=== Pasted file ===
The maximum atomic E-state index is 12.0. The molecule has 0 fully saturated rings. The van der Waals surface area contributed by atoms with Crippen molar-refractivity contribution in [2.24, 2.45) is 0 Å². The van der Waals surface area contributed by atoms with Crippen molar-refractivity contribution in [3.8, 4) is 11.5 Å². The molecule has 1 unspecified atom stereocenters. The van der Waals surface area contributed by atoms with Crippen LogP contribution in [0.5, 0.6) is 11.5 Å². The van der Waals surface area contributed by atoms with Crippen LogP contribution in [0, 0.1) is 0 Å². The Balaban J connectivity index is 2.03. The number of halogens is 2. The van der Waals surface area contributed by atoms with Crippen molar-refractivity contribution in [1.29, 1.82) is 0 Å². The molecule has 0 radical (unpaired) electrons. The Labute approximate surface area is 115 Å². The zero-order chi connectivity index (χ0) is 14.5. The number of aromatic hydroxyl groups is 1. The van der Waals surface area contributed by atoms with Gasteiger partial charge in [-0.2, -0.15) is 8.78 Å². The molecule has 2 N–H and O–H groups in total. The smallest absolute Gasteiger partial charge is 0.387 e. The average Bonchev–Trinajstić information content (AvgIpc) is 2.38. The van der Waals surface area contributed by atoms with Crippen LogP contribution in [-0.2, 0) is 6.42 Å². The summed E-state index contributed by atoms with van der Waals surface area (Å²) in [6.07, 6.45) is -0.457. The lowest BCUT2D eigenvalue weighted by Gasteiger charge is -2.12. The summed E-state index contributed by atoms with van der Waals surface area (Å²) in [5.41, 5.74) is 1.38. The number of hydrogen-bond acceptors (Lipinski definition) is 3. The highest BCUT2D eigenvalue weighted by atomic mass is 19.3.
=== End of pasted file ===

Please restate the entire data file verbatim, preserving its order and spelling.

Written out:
The maximum atomic E-state index is 12.0. The molecule has 0 fully saturated rings. The van der Waals surface area contributed by atoms with Crippen molar-refractivity contribution in [2.24, 2.45) is 0 Å². The van der Waals surface area contributed by atoms with Crippen molar-refractivity contribution in [3.8, 4) is 11.5 Å². The molecule has 1 unspecified atom stereocenters. The van der Waals surface area contributed by atoms with Crippen LogP contribution in [0.5, 0.6) is 11.5 Å². The van der Waals surface area contributed by atoms with Crippen LogP contribution in [0, 0.1) is 0 Å². The Balaban J connectivity index is 2.03. The number of halogens is 2. The van der Waals surface area contributed by atoms with Crippen molar-refractivity contribution in [1.29, 1.82) is 0 Å². The molecule has 0 radical (unpaired) electrons. The Labute approximate surface area is 115 Å². The zero-order chi connectivity index (χ0) is 14.5. The number of aromatic hydroxyl groups is 1. The van der Waals surface area contributed by atoms with Gasteiger partial charge in [-0.2, -0.15) is 8.78 Å². The molecule has 2 N–H and O–H groups in total. The smallest absolute Gasteiger partial charge is 0.387 e. The average Bonchev–Trinajstić information content (AvgIpc) is 2.38. The van der Waals surface area contributed by atoms with Crippen LogP contribution in [-0.2, 0) is 6.42 Å². The summed E-state index contributed by atoms with van der Waals surface area (Å²) in [6.07, 6.45) is -0.457. The lowest BCUT2D eigenvalue weighted by Gasteiger charge is -2.12. The summed E-state index contributed by atoms with van der Waals surface area (Å²) in [5.41, 5.74) is 1.38. The number of hydrogen-bond acceptors (Lipinski definition) is 3. The highest BCUT2D eigenvalue weighted by atomic mass is 19.3.